States begin approving insurance company rate increase requests for ACA-sold policies, with premiums of those issued by Tennessee’s largest insurer jumping an average of 62 percent. Other states are approving hikes of 20 to 43 percent.
HHS says cost-based federal subsidies will soften the blow for most consumers, with three-fourths of those who buy insurance from Healthcare.gov paying less than $75 per month. Tennessee’s insurance commissioner says she had to approve huge increases because high insurer claims cost would have forced them to pull out of the ACA market completely otherwise.
Meanwhile, Princeton economist Uwe Reinhardt says the federal insurance marketplaces have entered a premium-increase death spiral. Similar programs in other countries are run by non-profit insurers offering a standard package of benefits that carry harsh penalties for citizens who don’t sign up. He summarizes,
The natural business model of a private commercial insurer is to price on health status and have the flexibility to raise prices year after year. What we’ve tried to do, instead, is do community rating [where insurers can’t price on how sick or healthy an enrollee is] and couple it with a mandate. When you do this as the Swiss or Germans do, you brutally enforce the mandate. You make young people sign up and pay. But we are too chicken to do that, so we allow people to stay out by doing two things: We give them a mandate penalty that is lower than the premium. And we tell them, If you’re really sick, we’ll take care of you anyhow.
From FlyOnTheWall: “Re: American Well. Cut half its sales team, going from 10 to five.” Unverified.
HIStalk Announcements and Requests
I get a lot of press releases, interview offers, and sponsorship information requests from folks who work for marketing, PR, and advertising companies, but I’m embarrassed to admit that I’ve never really kept any records other than what’s in my sent emails. If you work for one of those companies and work with health IT vendor clients, enter your contact information and we’ll keep in better touch.
I was reading a Reddit about seemingly cheery pop songs that have dark lyrics about stalking, murder, and rape (both violent and statutory) that listeners fail to note. Example: Foster the People’s “Pumped Up Kicks,” to which clueless hipsters dance joyously to a whistly song about a teen planning to kill his classmates who can’t “outrun my gun.” It’s not quite as creepy as Ringo’s “Only Sixteen” or as opposite in meaning than people think about “Born in the USA,” but everybody misses it.
This week on HIStalk Practice: Dr. Gregg does the MACRA-rena. HHS awards $100 million to help health centers improve quality, HIT utilization. ONC commemorates HIPAA’s 20th anniversary. Safety Net Connect offers CCD workaround for community health centers. PMA Medical Specialists signs on with Aledade. South Carolina physicians cozy up to telemedicine. Alpine Foot & Ankle rolls out new ECW portal. Culbert Healthcare Solutions President Brad Boyd offers seven tips to help practices mitigate revenue risk during IT implementation.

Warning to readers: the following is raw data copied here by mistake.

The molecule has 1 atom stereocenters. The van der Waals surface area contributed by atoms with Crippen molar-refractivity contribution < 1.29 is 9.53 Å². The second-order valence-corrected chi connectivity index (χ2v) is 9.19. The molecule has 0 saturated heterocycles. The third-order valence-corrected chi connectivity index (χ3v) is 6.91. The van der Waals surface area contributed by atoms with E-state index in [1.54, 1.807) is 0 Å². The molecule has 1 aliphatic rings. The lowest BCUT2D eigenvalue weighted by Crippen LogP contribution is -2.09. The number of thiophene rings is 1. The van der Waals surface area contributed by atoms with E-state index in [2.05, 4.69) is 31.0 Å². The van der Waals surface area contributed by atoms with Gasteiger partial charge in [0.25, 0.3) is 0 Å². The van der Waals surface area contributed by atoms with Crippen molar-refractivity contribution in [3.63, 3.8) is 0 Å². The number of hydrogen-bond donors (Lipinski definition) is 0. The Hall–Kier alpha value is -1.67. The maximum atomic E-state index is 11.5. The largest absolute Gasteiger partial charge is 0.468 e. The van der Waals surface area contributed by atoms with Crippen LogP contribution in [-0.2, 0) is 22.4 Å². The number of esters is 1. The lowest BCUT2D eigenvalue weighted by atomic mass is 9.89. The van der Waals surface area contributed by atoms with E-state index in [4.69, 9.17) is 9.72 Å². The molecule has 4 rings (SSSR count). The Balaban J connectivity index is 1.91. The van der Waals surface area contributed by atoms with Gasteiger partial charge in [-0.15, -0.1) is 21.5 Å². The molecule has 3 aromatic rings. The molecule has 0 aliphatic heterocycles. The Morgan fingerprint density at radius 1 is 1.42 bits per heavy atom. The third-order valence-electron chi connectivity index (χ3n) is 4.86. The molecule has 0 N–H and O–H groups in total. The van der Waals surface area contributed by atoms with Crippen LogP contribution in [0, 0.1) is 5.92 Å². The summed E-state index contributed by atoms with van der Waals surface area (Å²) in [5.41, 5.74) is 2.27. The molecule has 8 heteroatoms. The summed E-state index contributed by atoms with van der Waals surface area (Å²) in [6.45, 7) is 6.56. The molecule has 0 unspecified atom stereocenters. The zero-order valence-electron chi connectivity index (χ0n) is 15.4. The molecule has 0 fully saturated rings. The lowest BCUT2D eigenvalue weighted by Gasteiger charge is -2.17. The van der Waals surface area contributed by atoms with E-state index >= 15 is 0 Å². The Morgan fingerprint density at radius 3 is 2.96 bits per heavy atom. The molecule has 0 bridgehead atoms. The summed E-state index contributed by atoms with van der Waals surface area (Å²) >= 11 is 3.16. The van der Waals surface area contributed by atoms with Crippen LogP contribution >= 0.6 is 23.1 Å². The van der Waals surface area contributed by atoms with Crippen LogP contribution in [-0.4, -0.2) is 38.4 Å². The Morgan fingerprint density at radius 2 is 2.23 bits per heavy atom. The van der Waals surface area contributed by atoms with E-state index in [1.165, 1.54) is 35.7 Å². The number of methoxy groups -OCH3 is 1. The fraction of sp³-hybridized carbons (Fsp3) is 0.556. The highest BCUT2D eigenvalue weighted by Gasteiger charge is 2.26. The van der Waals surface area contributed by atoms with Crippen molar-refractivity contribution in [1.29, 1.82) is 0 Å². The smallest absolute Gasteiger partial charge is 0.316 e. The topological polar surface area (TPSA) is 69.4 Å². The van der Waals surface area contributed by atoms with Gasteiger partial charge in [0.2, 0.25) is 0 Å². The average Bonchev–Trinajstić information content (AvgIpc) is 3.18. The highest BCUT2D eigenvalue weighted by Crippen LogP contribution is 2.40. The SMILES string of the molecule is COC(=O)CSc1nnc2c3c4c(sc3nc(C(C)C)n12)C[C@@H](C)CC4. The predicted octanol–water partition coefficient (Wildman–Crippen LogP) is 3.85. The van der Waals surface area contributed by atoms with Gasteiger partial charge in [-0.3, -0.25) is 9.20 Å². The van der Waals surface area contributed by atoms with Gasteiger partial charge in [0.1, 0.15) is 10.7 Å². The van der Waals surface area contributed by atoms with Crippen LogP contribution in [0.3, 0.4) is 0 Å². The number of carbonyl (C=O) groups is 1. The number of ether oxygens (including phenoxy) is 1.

This week on HIStalk Connect: Honor raises $42 million to expand its home care services from California into Texas. Big data startup Innovaccer raises a $15.6 million Series A. Smart pregnancy wearable company Bloomlife will use its latest round of funding to commercialize its first product. Accolade raises a $70 million Series E.
Sensato CEO John Gomez always puts on an excellent webinar and his HIStalk-sponsored one from earlier this week was no exception. Above is the recording of “Surviving the OCR Cybersecurity & Privacy Pre-Audit.”
Acquisitions, Funding, Business, and Stock
European regulators approve creation of a joint health IT services venture between McKesson and Blackstone. I assume that’s the JV that will take over most of McKesson’s health IT business and combine it with Blackstone-owned Change Healthcare.
McKesson will sell its San Francisco headquarters building and lease it back, freeing up capital. The value of comparable properties suggests that the building is worth around $300 million.
Home care agency software vendor ClearCare announces a $60 million growth equity investment, increasing its total to $76 million.
In Australia, personalized dosing software vendor DoseMe closes $2 million in Series A financing, increasing its total to $15 million. The company plans to expand to the US market and integrate its product into EHRs.
Panama City, FL-based wait time software startup Jellyfish Health will add 100 employees over the next three years. The founder, president, and CEO is industry long-timer Dave Dyell, who founded iSirona in 2008 and sold it to NantHealth in 2014.